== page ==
A Pupil at Park Theatre
Have you ever heard the tale of the once great artist turned contemptible drunk who forms an unlikely bond with a stubborn, rowdy teenager? This narrative survives because it offers a space to dream in offering that much-sought-after wisdom from unlikely people. A Pupil retells such a tale. Jesse Briton’s play features a depressed, alcoholic, physically impaired musical genius whose faltering will to live is revived by a spoilt rich kid with hidden talent.
It soon becomes clear that Ye’s (Lucy Sheen) depression is what is keeping her bound to her wheelchair much more than her physical impairment. She rises from the chair on to clutches and eventually walks slowly across the stage as she moulds and perfects her musical protégé, Simona (Flora Spencer-Longhurst). Even more crippling, however, is Briton’s writing which lacked any hint of wisdom, beyond the blasé comments about the lingering question of talent or discipline. Not missing the stereotypes, the play came complete with an arrogant and unruly Russian billionaire’s teenage daughter – with the thick accent – and a credulous and clueless gospel-singing black woman (Melanie Marshall).
The amalgamation of modern writing and classical sound worked well, despite its shortcomings, as some funny moments interwoven with Spencer-Longhurst’s “am I bothered?” attitude blended well with the mesmerising melody of the violin.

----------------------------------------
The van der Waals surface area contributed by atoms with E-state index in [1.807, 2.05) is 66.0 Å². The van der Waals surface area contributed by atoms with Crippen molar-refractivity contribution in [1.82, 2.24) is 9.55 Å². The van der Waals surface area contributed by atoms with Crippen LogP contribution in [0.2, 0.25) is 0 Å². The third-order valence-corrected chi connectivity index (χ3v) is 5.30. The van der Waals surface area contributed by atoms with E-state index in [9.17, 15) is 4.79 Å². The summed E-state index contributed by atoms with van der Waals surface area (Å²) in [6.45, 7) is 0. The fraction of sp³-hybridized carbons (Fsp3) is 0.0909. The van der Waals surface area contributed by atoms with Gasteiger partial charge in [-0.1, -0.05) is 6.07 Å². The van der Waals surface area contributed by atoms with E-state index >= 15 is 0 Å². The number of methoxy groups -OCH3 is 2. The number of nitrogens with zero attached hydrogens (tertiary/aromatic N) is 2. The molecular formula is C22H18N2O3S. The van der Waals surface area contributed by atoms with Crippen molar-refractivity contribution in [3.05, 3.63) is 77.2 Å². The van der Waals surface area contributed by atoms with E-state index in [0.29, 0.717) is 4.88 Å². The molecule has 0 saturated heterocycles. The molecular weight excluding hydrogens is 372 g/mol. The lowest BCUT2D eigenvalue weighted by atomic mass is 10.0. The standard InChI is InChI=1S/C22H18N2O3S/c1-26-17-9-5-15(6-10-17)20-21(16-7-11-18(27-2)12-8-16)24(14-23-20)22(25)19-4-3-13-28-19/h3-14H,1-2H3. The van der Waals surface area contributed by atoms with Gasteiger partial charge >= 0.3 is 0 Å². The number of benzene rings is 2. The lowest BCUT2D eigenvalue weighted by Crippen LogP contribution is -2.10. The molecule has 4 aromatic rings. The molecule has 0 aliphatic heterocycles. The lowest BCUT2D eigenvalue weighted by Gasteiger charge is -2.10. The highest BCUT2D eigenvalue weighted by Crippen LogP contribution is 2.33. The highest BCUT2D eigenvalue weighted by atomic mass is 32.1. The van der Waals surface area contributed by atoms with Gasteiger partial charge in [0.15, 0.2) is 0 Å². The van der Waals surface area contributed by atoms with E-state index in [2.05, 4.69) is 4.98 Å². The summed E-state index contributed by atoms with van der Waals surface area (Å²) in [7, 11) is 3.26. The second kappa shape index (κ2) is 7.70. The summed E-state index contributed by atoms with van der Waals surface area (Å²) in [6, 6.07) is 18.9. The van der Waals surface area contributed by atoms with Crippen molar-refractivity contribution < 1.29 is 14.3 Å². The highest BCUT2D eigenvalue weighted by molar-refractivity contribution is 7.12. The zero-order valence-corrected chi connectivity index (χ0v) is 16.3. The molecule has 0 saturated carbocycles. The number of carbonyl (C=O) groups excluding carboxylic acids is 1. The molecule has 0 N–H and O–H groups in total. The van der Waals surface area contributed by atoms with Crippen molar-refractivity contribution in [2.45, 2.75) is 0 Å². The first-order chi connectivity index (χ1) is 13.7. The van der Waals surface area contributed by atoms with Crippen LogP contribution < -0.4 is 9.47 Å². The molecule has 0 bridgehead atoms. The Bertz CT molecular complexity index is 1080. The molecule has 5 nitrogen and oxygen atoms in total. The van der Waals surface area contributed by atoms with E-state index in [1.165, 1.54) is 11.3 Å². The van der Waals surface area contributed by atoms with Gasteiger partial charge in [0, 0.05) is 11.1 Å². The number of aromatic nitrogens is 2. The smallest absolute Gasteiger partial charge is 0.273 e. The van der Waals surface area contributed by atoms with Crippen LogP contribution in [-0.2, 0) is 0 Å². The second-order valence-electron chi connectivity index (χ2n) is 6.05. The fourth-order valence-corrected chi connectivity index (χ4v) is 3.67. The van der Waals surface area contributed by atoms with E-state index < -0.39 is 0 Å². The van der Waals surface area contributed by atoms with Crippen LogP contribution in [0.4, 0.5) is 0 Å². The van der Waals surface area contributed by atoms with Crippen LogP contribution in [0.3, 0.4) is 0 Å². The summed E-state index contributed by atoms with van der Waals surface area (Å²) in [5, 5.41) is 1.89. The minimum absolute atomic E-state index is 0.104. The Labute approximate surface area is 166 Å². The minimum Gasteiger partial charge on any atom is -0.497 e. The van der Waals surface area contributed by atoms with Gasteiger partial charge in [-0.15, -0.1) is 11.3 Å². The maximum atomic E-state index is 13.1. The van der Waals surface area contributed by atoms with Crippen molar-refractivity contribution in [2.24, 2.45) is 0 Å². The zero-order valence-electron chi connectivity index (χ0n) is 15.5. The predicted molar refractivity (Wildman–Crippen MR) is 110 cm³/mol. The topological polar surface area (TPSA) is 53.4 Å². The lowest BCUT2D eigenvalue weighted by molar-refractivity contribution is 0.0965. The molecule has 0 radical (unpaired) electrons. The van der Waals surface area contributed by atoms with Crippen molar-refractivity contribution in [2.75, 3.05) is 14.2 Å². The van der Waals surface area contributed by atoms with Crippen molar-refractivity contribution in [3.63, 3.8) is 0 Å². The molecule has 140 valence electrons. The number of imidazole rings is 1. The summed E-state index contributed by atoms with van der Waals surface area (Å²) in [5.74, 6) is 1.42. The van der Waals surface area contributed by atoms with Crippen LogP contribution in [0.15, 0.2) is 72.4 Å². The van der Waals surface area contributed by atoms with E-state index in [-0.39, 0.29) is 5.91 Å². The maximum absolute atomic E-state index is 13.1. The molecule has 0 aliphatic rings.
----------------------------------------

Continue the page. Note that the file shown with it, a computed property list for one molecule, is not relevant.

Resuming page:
The setting of the play in the small bedsit of a woman bound to a chair did not make sense in the round stage which offered many blind-spots, revealing a lack of thought in Jessica Daniel’s direction. However, though the play did not succeed in terms of writing and direction, it had an interesting set design with violins hovering over their heads as if a cloud persistently asking whether talent has value without discipline or if discipline [implied by the Conservatoire] will drain out talent as Ye pleads, “they’ll turn you into a machine”.
The all-female cast with their exceptional range of talent – from Marshall’s soothing voice to Sheen’s devastating vengeance against fate and Caroline Backhouse’s proud discipline, and to Spencer-Longhurst’s violin playing – could bring even a limp script to dance.
Photo: Meurig Marshall
A Pupil is at Park Theatre from 31st October until 24th November 2018. For further information or to book visit the theatre’s website here.
Watch the trailer for A Pupil here: